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Can anyone explain the Ubuntu's bash prompt?

It's basically username@box:~$ but the part that confuses me is $. Is it just a letter that can be of preference, or it has some actual meaning?

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1 Answer 1

"$" was the default prompt string in sh, the Bourne shell. It doesn't have any special meaning besides showing that you are a normal user (the default prompt for root is "#").

Since bash ("Bourne Again" shell) is a derivative of sh, it continues to use $/# as part of its default prompt. Take a look at http://www.gilesorr.com/bashprompt/howto/x170.html and bash's manual page for information on how to customize it.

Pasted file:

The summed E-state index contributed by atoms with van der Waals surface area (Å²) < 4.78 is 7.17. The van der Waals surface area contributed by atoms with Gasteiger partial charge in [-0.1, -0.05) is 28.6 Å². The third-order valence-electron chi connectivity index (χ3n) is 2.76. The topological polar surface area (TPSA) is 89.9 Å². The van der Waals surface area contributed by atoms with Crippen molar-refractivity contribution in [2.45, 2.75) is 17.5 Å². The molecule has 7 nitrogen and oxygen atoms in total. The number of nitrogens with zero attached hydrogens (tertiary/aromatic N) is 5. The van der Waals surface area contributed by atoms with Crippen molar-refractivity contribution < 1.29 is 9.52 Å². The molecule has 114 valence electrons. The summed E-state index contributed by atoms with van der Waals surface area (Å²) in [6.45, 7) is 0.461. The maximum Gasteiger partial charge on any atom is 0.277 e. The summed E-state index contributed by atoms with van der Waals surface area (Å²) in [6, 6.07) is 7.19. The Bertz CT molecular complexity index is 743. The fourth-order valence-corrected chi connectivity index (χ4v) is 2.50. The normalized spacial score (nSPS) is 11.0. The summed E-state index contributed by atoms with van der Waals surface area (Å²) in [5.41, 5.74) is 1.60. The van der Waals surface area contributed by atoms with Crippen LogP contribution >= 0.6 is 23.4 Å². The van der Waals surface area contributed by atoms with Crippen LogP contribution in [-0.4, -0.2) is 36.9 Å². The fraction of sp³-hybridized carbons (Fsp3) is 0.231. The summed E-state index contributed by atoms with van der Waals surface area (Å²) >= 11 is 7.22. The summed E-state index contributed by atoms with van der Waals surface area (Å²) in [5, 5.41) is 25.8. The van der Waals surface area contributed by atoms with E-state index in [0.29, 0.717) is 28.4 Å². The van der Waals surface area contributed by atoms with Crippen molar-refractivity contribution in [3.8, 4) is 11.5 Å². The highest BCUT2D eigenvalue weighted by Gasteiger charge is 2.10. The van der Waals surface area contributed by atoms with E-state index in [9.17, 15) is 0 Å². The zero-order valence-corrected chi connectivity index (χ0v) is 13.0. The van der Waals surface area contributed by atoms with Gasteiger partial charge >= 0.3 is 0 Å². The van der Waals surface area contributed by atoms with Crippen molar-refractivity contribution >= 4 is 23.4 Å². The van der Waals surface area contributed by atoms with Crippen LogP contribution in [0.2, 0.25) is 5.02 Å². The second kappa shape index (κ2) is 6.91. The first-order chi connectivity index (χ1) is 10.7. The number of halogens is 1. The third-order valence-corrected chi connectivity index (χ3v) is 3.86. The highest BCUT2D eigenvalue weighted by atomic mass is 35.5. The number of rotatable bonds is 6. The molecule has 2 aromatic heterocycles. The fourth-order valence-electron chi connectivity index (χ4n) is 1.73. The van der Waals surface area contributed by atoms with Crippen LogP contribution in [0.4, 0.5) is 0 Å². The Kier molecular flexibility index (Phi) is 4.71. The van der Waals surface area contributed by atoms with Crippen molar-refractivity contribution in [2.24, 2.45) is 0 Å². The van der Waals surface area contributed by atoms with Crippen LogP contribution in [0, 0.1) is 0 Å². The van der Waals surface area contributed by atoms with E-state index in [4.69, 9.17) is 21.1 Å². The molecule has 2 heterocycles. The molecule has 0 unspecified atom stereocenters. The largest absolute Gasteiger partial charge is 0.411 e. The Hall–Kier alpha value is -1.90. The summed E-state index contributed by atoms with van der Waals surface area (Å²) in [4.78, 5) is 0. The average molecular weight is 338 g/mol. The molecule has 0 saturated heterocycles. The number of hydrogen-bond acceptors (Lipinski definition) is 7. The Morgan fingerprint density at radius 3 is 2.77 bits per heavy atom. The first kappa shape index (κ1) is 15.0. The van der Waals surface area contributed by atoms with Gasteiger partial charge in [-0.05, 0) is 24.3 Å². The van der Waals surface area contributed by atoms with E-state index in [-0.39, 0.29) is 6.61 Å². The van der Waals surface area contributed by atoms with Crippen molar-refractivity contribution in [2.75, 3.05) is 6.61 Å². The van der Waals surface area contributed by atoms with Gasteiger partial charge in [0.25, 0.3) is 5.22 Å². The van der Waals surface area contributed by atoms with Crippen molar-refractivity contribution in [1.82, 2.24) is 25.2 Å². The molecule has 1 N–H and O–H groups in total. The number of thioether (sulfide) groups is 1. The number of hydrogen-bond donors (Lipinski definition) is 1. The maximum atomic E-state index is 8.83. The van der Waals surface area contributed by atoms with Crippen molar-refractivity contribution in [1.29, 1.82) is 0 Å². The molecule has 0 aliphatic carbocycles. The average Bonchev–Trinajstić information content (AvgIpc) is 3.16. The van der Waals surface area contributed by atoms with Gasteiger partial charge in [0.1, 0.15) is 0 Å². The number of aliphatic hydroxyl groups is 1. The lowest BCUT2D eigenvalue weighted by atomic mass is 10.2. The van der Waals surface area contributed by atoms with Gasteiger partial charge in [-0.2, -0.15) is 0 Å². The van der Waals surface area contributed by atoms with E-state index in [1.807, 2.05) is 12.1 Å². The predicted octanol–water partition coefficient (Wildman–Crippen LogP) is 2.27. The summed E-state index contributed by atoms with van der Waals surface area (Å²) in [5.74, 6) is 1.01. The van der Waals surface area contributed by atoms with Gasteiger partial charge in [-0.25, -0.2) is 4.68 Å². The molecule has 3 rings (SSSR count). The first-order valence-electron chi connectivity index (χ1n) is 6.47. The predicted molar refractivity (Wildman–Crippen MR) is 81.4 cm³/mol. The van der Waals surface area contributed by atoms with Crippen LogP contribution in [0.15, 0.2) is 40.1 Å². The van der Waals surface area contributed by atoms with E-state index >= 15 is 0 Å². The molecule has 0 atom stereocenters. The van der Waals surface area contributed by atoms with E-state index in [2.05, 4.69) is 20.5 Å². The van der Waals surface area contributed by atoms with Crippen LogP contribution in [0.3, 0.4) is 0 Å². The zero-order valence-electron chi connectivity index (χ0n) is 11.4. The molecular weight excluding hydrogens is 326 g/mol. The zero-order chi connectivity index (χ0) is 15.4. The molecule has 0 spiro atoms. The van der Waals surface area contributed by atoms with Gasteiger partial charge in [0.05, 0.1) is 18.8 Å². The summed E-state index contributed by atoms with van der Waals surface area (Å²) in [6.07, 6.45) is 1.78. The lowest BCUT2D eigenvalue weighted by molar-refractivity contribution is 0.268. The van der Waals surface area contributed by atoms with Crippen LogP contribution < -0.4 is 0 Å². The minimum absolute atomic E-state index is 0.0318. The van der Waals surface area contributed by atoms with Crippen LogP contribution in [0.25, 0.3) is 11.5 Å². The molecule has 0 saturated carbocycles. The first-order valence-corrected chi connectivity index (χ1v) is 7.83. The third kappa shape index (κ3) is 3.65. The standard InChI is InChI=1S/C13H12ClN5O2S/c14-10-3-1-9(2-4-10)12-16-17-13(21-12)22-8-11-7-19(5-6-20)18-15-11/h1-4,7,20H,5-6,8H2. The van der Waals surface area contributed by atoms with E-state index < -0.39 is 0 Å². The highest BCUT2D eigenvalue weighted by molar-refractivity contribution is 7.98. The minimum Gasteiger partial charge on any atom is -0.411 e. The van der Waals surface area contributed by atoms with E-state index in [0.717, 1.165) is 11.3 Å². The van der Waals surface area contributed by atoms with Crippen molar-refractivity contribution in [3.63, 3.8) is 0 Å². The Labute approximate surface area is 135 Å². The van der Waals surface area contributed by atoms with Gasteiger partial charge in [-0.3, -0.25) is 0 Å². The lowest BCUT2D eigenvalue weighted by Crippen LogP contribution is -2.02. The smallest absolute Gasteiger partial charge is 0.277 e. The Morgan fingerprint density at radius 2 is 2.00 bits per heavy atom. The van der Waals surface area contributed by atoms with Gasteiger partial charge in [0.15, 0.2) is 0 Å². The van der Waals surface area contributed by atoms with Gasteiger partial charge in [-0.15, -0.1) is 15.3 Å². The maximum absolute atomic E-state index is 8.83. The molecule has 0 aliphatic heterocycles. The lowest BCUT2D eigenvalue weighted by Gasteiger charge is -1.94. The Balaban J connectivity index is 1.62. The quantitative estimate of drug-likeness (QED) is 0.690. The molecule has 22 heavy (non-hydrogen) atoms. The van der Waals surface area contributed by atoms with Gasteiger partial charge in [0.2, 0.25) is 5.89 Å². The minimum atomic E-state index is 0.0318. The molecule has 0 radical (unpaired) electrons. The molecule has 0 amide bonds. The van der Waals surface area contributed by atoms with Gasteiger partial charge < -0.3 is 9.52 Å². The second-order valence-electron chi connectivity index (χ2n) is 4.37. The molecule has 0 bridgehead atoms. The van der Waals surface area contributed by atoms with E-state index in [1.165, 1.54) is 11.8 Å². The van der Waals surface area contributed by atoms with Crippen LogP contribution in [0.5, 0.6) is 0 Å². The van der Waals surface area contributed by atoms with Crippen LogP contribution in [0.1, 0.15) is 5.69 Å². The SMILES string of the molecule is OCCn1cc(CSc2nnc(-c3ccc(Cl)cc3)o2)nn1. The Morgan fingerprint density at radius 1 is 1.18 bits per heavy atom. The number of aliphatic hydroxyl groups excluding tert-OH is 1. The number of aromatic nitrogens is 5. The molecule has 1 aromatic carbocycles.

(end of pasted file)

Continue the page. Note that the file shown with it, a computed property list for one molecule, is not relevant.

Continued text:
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In Mac OS X, the root account is also deactivated by default, but you can get a root shell with sudo -s (or sudo sh or whatever). Can't you do something similar in Ubuntu? So even with the root account disabled, having the prompt change from $ to # is useful for keeping track of whether or not you're in a superuser shell. –  Spiff Feb 22 '11 at 6:07
    
@Spiff yeah that works, but the normal way is to use sudo. –  Darokthar Feb 22 '11 at 7:13
    
It also changes for different shells. cshell/tcshell uses '%' not '$' –  Rich Homolka Feb 22 '11 at 16:38

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